SECTIONS
Premium

Loisaba: Haven where humans, wildlife coexist

Livestock grazing with an elephant in Loisaba Wildlife Conservancy in Laikipia County. [Boniface Gikandi, Standard]

When wildlife conversation issues come up, most people quickly think about animals and their forest habitats. They rarely relate the debate to their own livelihoods.

However, Paul Wachira, a Community Development Officer at Loisaba Conservancy in Laikipia county, says it is very much about improving people's quality of life.

“Conservation isn’t really about animals; indeed, it is about people. Without people, there would be no need for conservation,” says Mr Wachira.

Loisaba Wildlife Conservancy has been in existence since the 1970s, and the local population have been key to its success.

In this 57,000-acre wilderness, locals not only exist in harmony alongside wildlife, but they also enjoy the benefits of conservation.

Despite the county’s natural beauty, Laikipia is prone to cattle rustling pitting several pastoralist groups.

However, Loisaba conservancy has made a valuable contribution to security, as residents can call on Loisaba’s team of rangers, tracker dogs and patrol aircraft in case of trouble.

Radio operator Linet Mukoma says in response to a community emergency call, she “passes on the information to the head of department who immediately deploys a ranger squad.”

In 2021 alone, Loisaba security teams recovered over 360 stolen livestock and arrested 18 suspected bandits. The rangers also assist in countering human-wildlife conflicts, and last year they responded to 93 per cent of such incidents.

Laikipia is home to semi-nomadic pastoralist communities who rely on their livestock for survival.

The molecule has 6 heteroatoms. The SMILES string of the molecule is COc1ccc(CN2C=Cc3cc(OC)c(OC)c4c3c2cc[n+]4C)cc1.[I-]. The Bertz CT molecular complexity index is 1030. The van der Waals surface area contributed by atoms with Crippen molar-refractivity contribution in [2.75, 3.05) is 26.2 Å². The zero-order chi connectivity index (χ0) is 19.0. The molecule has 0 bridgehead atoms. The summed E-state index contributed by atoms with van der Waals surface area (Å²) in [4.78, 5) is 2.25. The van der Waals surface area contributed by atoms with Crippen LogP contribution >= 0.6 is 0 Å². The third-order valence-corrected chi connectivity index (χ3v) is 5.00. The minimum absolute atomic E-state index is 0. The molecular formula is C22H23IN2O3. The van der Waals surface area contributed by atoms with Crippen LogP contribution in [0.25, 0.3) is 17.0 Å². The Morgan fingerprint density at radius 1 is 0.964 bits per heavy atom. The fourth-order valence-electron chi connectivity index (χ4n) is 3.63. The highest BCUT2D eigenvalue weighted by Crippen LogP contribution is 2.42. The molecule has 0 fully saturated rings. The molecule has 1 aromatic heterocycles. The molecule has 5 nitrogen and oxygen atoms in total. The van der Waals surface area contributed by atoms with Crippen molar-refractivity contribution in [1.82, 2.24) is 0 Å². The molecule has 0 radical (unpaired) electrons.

Due to the harsh, semi-arid environment and overstocking of animals, the communities find themselves in unsustainable and overgrazed spaces.

In response, Loisaba has set up a livestock grazing programme whereby the conservancy allows pastoralists, mainly from the Samburu community, to herd cattle into its pastures, even during the dry seasons.

It also 'adopts' cattle steers, which are then fattened up and eventually sold for beef. The proceeds are then passed back to the owners.

In 2021, Loisaba’s grazing programme supported over 500 households, a scheme that has continued during the ongoing severe two-year drought.

The current drought has hit Laikipia hard; pastures have dried out, causing the death of thousands of livestock. The coronavirus pandemic also saw most cattle markets close down, grounding the pastoralists’ main source of income.

Livestock are a major source of income for pastoralist communities and the backbone of their predominantly milk and meat-based diet.

The conservancy, in partnership with Pankaj Moyo Foundation, has been offering food aid to residents.

Care packages are given to families, which Mr Wachira estimates can last one household two to three weeks.

In recent years, Loisaba has also made major contributions to the county's education sector by awarding full scholarships to 63 children, while also providing 570 students with school meals for a year.

Promising students are also supported through university as part of the education scheme.

Jennifer Muchiri, a student now at Masinde Muliro University, remembers being unable to pay her university fees.

But after applying to the conservancy’s bursary scheme, Muchiri was able to raise the fees, and also pay for rent and food bills.

Loisaba further devotes substantial funding into Amani primary school where children from the Samburu, Pokot and Turkana communities receive education.

The school provides an opportunity to break down barriers and promote peace between the different pastoralist communities.

Moreover, the conservancy provides access to medical care to pastoralist communities in the area.

Every month for the past two years, there has been a series of outreach clinics bringing medical treatment closer to community members.

It deploys its team of nurses to treat pregnant women, children and the elderly.

Nurse Kartuma Darbaso says the clinics provide care for up to 250 people in a single day.

The clinics mostly target children, pregnant women, and the elderly. If a patient's condition is serious, the clinic will refer the individual to the nearest suitable hospital.

The conservancy creates other opportunities, including jobs and training for community members, and local procurement of goods and services.

It achieves this while also helping to protect Kenya’s cultural and natural heritage, including its rich wildlife.